Sorry Instagram, I don’t want a vertical YouTube

Sorry Instagram, I don’t want a vertical YouTube

At first glance, a YouTube competitor that lives within Instagram seems like a smart idea. It’s not. Or, it might be. I don’t know.

The move makes a lot of sense. Facebook-owned Instagram, according to a recent Pew Research survey, is trailing only YouTube in use among teens. Some 85 percent of Americans aged 13 to 17 say they use YouTube, with Instagram coming in second at 72 percent. Snapchat is hot on Instagram’s heels at 69 percent.

To win the arms race for teen attention, Facebook knows it has to capture those who leave the platform to do other things — like watch YouTube videos.

It’s the same reason Facebook has, in recent years, “borrowed” so liberally from its competitors. In Snapchat, for example, teens were drawn to the ephemeral quality of disappearing messages. Facebook adopted the feature. Then there’s Stories, Messenger codes, lenses, and a handful of other Snap-specific features Facebook later integrated into Instagram, Whatsapp, Messenger, or Facebook proper.

It’s even working on swiping another Snapchat feature, Streaks. But I digress.

The point is, if something works for a competitor, Facebook is going to continue to copy it into its own platform. And in this case, YouTube is kicking its ass by providing something Instagram can’t: long form video.

But just because Facebook can swipe a feature, doesn’t mean it should. Shoving 10 minute videos (to start) into a vertical format seems to be a solid example of a feature addition that needed to hit the “no” pile. It just doesn’t jibe well with Instagram’s aesthetic.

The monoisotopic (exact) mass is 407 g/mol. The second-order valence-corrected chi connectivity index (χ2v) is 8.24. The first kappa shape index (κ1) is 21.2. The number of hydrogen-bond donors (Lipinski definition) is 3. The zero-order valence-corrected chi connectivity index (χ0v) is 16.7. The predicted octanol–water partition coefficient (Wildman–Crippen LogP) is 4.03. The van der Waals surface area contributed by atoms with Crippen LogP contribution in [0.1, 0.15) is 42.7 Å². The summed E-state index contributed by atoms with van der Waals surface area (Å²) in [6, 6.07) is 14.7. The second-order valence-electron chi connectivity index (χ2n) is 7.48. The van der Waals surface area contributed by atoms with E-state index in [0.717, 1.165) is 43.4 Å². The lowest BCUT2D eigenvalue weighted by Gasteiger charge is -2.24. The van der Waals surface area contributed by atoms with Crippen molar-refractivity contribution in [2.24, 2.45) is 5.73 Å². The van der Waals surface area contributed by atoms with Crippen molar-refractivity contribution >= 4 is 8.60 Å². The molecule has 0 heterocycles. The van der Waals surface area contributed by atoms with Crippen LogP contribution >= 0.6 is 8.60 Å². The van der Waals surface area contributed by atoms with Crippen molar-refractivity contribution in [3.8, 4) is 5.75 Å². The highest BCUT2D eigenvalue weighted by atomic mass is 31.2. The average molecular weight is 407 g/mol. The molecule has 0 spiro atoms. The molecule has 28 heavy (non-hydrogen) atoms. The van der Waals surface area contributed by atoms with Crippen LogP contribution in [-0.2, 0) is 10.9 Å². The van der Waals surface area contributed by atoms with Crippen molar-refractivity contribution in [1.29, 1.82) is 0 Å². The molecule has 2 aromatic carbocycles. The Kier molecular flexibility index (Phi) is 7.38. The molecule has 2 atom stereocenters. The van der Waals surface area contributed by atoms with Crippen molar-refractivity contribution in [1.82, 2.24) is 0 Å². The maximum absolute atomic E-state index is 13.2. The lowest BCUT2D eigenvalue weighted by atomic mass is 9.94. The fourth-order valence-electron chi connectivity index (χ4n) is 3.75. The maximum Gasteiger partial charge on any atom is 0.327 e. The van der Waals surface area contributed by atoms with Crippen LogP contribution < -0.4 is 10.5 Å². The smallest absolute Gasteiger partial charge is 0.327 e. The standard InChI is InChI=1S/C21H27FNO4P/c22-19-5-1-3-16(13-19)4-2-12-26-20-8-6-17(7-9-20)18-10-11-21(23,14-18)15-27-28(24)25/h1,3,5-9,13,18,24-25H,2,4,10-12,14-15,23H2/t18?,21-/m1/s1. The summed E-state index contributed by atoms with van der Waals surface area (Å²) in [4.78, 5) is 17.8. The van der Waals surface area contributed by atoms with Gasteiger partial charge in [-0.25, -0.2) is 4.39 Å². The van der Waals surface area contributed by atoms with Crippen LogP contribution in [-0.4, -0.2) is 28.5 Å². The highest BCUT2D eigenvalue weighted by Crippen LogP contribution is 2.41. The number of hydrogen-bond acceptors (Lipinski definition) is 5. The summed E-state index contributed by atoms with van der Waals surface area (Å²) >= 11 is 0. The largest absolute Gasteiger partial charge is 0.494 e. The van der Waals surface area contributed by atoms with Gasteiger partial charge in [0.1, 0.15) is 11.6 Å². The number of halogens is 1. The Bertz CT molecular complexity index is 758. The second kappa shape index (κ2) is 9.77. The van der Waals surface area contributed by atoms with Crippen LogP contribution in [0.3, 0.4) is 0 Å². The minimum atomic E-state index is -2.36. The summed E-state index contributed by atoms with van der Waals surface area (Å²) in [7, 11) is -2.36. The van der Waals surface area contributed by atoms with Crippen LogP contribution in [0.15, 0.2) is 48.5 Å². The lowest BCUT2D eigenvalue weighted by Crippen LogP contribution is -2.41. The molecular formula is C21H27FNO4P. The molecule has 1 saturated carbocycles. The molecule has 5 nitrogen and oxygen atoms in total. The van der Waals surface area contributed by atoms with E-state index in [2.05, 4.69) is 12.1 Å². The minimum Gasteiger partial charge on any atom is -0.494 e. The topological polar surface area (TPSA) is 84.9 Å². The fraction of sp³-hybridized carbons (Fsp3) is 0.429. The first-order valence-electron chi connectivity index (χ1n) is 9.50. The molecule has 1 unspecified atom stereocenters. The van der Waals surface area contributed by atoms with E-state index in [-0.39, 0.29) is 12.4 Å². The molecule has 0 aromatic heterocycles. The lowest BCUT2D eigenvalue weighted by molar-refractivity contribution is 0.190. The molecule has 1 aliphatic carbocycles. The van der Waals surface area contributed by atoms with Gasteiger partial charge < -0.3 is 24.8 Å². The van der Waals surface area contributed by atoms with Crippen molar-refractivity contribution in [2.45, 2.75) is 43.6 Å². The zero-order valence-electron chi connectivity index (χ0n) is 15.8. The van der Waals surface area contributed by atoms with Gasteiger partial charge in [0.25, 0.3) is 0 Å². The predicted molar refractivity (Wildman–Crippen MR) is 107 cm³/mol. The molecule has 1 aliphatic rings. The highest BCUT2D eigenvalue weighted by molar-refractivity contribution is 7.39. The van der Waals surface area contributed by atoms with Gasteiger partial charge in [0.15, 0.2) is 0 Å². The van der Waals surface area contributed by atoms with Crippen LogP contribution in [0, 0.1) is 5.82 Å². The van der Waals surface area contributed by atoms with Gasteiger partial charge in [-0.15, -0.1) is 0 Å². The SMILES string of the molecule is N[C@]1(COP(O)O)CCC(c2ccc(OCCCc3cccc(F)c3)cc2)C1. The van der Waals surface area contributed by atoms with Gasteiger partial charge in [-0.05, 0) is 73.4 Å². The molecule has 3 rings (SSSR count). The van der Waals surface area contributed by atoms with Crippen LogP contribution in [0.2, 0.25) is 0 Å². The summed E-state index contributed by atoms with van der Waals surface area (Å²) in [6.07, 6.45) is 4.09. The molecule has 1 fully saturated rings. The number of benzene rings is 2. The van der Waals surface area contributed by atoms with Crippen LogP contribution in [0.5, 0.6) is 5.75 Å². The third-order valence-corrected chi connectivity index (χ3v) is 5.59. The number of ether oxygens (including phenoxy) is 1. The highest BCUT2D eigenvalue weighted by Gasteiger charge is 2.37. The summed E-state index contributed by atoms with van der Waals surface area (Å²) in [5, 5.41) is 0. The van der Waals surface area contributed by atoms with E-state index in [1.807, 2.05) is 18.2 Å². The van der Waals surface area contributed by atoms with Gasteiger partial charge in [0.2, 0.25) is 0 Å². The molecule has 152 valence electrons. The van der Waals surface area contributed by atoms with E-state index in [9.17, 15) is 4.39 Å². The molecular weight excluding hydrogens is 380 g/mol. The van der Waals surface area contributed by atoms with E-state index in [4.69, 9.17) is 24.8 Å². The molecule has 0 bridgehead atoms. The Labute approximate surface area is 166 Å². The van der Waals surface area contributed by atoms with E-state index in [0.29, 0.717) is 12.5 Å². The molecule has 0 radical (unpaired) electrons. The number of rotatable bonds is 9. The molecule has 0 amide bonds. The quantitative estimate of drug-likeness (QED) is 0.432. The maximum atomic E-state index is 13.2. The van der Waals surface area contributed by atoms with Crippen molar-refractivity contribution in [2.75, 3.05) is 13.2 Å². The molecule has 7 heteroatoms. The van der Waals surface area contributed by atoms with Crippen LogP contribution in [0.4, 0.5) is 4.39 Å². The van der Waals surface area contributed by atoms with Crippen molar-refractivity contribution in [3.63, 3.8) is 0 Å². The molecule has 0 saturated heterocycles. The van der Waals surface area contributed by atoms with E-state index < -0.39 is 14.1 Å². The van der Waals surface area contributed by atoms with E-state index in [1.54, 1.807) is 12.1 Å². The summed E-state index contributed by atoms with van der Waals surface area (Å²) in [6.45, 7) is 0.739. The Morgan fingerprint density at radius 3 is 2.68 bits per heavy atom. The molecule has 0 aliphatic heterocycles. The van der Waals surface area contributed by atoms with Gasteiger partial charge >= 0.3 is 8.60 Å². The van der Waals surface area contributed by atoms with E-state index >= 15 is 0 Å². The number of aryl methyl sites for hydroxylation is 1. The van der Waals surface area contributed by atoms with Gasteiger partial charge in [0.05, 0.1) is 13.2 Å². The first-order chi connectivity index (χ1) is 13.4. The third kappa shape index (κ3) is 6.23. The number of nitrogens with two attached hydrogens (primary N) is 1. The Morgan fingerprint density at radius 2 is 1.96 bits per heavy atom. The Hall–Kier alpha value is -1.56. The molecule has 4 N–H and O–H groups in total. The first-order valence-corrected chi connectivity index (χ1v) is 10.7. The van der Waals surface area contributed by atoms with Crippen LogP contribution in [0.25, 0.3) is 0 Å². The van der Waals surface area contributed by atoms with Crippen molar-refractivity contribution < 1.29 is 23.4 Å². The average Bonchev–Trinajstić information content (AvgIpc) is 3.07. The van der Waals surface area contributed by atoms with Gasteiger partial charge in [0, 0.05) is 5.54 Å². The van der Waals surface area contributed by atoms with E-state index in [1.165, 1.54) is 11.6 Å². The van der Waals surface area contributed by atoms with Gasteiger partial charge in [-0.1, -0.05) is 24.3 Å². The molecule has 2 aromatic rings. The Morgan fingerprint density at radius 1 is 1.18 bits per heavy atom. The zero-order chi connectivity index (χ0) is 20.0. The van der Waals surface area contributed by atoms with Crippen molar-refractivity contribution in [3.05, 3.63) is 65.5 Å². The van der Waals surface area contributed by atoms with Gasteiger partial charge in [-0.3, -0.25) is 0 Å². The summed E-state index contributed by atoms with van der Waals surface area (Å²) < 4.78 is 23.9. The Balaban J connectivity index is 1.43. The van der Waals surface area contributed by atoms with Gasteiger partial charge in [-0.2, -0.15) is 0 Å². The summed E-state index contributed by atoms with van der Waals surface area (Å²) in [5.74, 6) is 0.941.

To use a popular example, let’s look at a TNW favorite, Phillip DeFranco. In Phil’s show, he discusses some of the biggest topics in the current news cycle with a direct-to-audience approach. His show is simple, the kind of video that should, in theory, should work in a vertical format.

Where does all of this go in a vertical format?

But then you have to consider the graphics, a series of images and videos that help deliver the talking points in each segment. The picture-in-picture window typically resides to the left of DeFranco’s dome, in a space that may not even exist in a vertical format.

What’s the solution? Ditch the graphics? Shrink DeFranco’s dome?

Vertical video works in a shorter format. A quick glimpse around the room at that eclectic Indian restaurant; sure. A writer reading some of her poetry; why not? A short makeup tutorial; it could work.

But much of the content teens might leave Instagram for — music videos, movie trailers, or clips from their favorite shows — are going to be delivered in a non-native format, cut at each side, and stretched. It’ll be up to creators to adapt to Instagram’s new feature or it’s the user that will suffer.

For Instagram, the challenge isn’t in delivering the long form video feature, it’s in attracting the same sort of creators teens are leaving the platform to watch on YouTube. Facebook too, tried to push video heavily in all of 2017. The reason it hasn’t taken marketshare from YouTube is due to the quality of content hosted on the platform.

And if you expect YouTube’s most popular creators to jump ship to a format that doubles their workload without cutting them in on the ad revenue, it seems like a stretch.

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